He shares a helpful metaphor, comparing pitching to living life. With pitching, he says, rather than hyper-focusing on exactly where the ball needs to go and what you need to do, if you instead “have in the back of your mind where you’re supposed to throw it just say, ‘I’m going to throw it as hard as I can right at that glove’…it’ll be around there more often than not.”

“It’s almost the same in life,” he continues, “the more you try to grip control of your life, the more God’s going to untangle that from you. He’s going to make things go to where you have to rely on him.”

He says that when he was finally able to stop trying to control his own destiny, that was when he was drafted into the Major Leagues. “God was there the whole time. I just didn’t bother to look,” he says.

Even though Kershaw has gone on to be have such a successful career in baseball, he says it is really all about “the legacy you leave off the field. It’s about how many people can I affect through the platform He gave me.”

Kershaw and his wife are living out their faith by being involved in mission work in Africa. They have started to build an orphanage for children who need help and hope.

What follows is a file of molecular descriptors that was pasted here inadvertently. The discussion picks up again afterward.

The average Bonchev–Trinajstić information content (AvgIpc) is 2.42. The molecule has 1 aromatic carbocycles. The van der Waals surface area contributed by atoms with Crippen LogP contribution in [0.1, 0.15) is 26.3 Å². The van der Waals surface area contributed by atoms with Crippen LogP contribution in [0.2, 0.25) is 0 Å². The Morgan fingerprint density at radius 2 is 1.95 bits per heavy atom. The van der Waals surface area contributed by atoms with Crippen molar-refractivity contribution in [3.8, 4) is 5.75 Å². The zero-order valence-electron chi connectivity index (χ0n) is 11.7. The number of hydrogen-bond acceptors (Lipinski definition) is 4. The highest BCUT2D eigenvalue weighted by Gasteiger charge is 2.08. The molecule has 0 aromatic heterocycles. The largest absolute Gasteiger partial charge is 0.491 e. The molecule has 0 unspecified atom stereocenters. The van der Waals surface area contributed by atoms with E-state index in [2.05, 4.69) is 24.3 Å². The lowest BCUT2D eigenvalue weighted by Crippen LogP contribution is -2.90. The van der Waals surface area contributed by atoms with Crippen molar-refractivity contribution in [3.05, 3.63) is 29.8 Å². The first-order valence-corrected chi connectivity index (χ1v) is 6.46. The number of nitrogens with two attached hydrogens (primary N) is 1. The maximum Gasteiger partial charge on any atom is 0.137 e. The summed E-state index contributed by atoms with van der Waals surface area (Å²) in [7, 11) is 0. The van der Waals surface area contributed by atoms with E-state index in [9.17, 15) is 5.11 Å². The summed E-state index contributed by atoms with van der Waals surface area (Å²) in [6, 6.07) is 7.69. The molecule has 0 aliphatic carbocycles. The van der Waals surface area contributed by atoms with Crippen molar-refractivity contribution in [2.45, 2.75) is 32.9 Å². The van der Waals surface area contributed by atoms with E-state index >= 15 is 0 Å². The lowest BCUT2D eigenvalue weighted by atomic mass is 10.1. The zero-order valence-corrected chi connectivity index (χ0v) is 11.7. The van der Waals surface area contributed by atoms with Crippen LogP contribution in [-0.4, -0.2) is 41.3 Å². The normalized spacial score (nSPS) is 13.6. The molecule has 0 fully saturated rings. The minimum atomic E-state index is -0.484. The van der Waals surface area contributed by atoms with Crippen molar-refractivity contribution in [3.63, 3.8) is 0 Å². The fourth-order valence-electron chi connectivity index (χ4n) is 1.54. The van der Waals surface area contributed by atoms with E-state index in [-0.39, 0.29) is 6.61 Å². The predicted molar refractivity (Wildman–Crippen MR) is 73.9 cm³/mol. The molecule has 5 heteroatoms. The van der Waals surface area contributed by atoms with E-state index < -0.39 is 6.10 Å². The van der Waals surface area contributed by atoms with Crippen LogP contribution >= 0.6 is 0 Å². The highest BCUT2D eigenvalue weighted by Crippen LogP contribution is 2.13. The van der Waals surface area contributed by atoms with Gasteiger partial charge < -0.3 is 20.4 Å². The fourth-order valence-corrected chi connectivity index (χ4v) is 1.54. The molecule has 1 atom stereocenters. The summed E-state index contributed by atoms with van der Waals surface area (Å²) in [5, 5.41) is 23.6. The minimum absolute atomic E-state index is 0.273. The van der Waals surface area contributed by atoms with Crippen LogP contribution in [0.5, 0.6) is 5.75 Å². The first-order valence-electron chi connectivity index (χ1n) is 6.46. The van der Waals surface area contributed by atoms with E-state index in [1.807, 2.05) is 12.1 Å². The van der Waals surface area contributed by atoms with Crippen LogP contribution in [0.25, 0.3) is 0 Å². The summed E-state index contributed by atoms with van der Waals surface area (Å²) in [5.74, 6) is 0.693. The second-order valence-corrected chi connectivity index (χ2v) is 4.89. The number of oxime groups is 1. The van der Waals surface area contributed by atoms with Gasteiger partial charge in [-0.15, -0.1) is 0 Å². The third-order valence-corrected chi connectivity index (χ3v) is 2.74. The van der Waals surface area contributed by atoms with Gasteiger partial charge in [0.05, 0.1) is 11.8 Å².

Whether it’s in Africa or on the pitching mound, Kershaw keeps things in focus. “The prayer I say before I go out there and pitch is not ‘God let me go out there and win today’ or ‘God help me pitch good,’ but ‘God just be with me.’”

“Whether it be pitching on a baseball mound or living my life outside the baseball field, it’s giving up my life to God that really puts my life in control,” he concludes.

The World Series between the Dodgers and the Astros is currently tied at one game apiece. The next contest is set for Friday, October 27, at 8 p.m. EST.

 

 

SOURCE


Photo credit: peterspann.com.au

 

In 1995, Thomas Cahill came out with the provocatively titled book How the Irish Saved Civilization. “Ireland,” contended Cahill,

“had one moment of unblemished glory… as the Roman Empire fell, as all through Europe matted, unwashed barbarians descended on the Roman cities, looting artifacts and burning books, the Irish, who were just learning to read and write, took up the great labor of copying all of Western literature.”

Then missionary-minded Irish monks brought what had been preserved on their isolated island back to the continent, refounding European civilization.

And that, Cahill concludes, is how the Irish saved civilization.

But there is more at hand in Cahill’s study than meets the eye. Beyond the loss of Latin literature and the development of the great national European literatures that an illiterate Europe would not have established, Cahill notes that something else would have perished in the West: “the habits of the mind that encourage thought.”

Why would this matter?